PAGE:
Sunday, February 8, 2015

Part 120

Sgt. Shelly opened her mouth to say something when the radio that Josie carried crackled to life.  "Container Nine has prematurely evacuated.  I repeat Container Nine has prematurely evacuated.  Execute plan Epsilon.  Report to stations.  Repeat, report to stations.  Execute plan epsilon."


I asked, "Does that mean what I think it means?"

Something had changed in all four women.  What ever their personal issues are when called to duty they turn into real fighting machines.

"Yes," Sgt. Shelly said succinctly.  "Luce, boost her up in that tree."

"Thanks but I don't need a boost, just remember if you start shooting don't shoot up."  I took a running leap and scurried up the tree.  There were no leaves so it wasn't like I was hiding but I was able to get high enough off the ground that I felt safe and it gave me a great vantage and one look was all it took.

"Sergeant Shelly ..."

"Just Shelly pipsqueak."

I hate that name.  They've shortened it to Pip like its cute or something.

"I know it is dark and all," I said.  "But isn't there supposed to be more lights over by the chow line?  There's like a big blank spot there now."

"Dammit.  Give me a report of what else you see.  Do it quick."

"I can still see the big tent where the supplies are and I think there is a bunch of people in uniforms ringed around it.  And ... yeah ... it looks like there is some kind of bucket brigade line of people moving stuff from the tent to a couple of gray trailer trucks.  There's also a fire of some type ... you should be smelling it pretty soon if you can't yet ... on the far perimeter, near where we walked in from the train depot.  Other than that it just looks like a lot of people running around trying to figure out where they belong ... and oh yeah ... it looks like they've started taking people out of the tent with the Red Cross symbol on it but I can't tell where they are going."

As soon as I had finished she told me, "Stay in the tree.  You don't have a uniform yet so could catch some friendly fire."  Turning she said, "Time to go to work ladies."  I watched them until they disappeared into the dark with Sgt. Shelly taking point.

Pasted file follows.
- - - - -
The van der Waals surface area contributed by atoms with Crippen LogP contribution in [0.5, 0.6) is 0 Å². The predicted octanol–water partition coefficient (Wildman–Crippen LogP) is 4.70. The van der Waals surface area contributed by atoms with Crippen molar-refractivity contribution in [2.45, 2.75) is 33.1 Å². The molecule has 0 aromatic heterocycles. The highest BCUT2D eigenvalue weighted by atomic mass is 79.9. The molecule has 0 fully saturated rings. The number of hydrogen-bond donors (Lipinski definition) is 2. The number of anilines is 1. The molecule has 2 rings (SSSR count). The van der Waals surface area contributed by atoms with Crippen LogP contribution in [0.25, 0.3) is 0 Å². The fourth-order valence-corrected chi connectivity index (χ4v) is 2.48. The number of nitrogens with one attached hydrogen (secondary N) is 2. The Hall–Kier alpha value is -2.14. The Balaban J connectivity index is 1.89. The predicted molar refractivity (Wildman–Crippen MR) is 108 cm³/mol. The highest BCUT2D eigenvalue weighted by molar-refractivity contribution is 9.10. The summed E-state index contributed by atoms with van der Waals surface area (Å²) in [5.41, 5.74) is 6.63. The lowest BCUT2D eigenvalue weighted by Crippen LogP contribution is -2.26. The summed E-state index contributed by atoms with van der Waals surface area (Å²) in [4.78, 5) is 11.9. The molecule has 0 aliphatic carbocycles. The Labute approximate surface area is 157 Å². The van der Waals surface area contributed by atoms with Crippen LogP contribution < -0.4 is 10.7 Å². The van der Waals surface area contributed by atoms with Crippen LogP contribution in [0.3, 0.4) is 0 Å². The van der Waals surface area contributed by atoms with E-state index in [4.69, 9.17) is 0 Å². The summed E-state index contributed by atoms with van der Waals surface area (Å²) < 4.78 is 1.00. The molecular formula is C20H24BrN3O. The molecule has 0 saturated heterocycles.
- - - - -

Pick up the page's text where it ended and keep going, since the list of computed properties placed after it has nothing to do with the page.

The story books always make things so exciting for the heroine even when she isn't part of the action.  Wrong.  It's boring ... and in this case it was boring and cold.  Boring wasn't bad but being cold was total carp.  I'd taken my jacket off around the fire and now I regretted it.  I was giving serious thought to climbing down and getting it when people started running into the clearing.  It was Chris and a redheaded girl followed by some of the livelier puss brains I've seen recently.

I gave a sharp whistle and skinnied down to the lowest limb.  "Yo!  This way."

Chris spotted me and pulled the girl after him.  If they had had one more minute, even half a one, they both would have made it up.  Chris had just boosted the girl so that she could grab on and was half way up the trunk when one of the puss brains grabbed his leg.  He wasn't going to make it without help so I got around the girl and jumped down and started swinging.

Crack!  Crack!  CRACK!  Crack!

Chris slid down beside me and started using a camp chair to push them away.  "Stay out of my swing radius!" I yelled at him.

"Gun?  Gun?  Gun?"

"Stop gobbling.  I've got one in my right pocket.  Duck under, reach in and grab it but for pity sake don't shoot me."

Chris turned out to be a better shot than me and was able to put the attacking puss brains down with one well placed shot each time while I took them out in my more personal way.  As soon as the last one went down we were scrambling up the tree.

As the girl started fussing over both of us enough to make me uncomfortable Chris dug into my pocket again and was reloading the magazine.  "This isn't standard issue."

"Whatever.  It belonged to a friend.  He died.  So ... just whatever."

"Yeah.  I got one of those whatevers that belonged to our brother.  Dorrie here took it apart to clean it last night only didn't finish putting it together."  He shot her a dirty look and she looked contrite.

Dorrie was older than me but not by much but she was one of those wispy, airy fairy girls that guys at school used to go all protective and junk over.  "Hi," she muttered.  "I'm Dorrie."

I nodded.  "You're Chris' sister, the one that works in supply."

She nodded and then tensed as we watched another small group of puss brains come through but ignore us in favor of tipping the cart over in the test kitchen two down from where I had been.  I sighed.  "They prefer it on the hoof but they'll take food anyway they can get it."  I looked at Chris.  "You up for this?"

He sighed and said, "Yeah."

To Dorrie's muted protests Chris and I slid back down the tree once again and then on the count of three we ran over, dealt consequences, and then ran back to the tree and climbed up.  We were both breathing hard.

I asked, "Are we going to get in trouble for this?"

"You mean because we're ... "

"Yeah, because we are killing the infecteds."

He shook his head.  "No.  They changed the rules when it started to warm up and the infecteds started escaping containment.  Patrols can't hunt them down and get bounties for them like some towns are paying mercs to do but if they are a direct threat - and running loose in a camp is considered a direct threat - then we've been instructed to do what we have to to restore containment up to and including lethal actions."

It didn't make me happy and it sounded strange the way he explained it but I was relieved to find out that I wasn't going to get court martialed or whatever they do to contractors on what was sorta my first day on the job.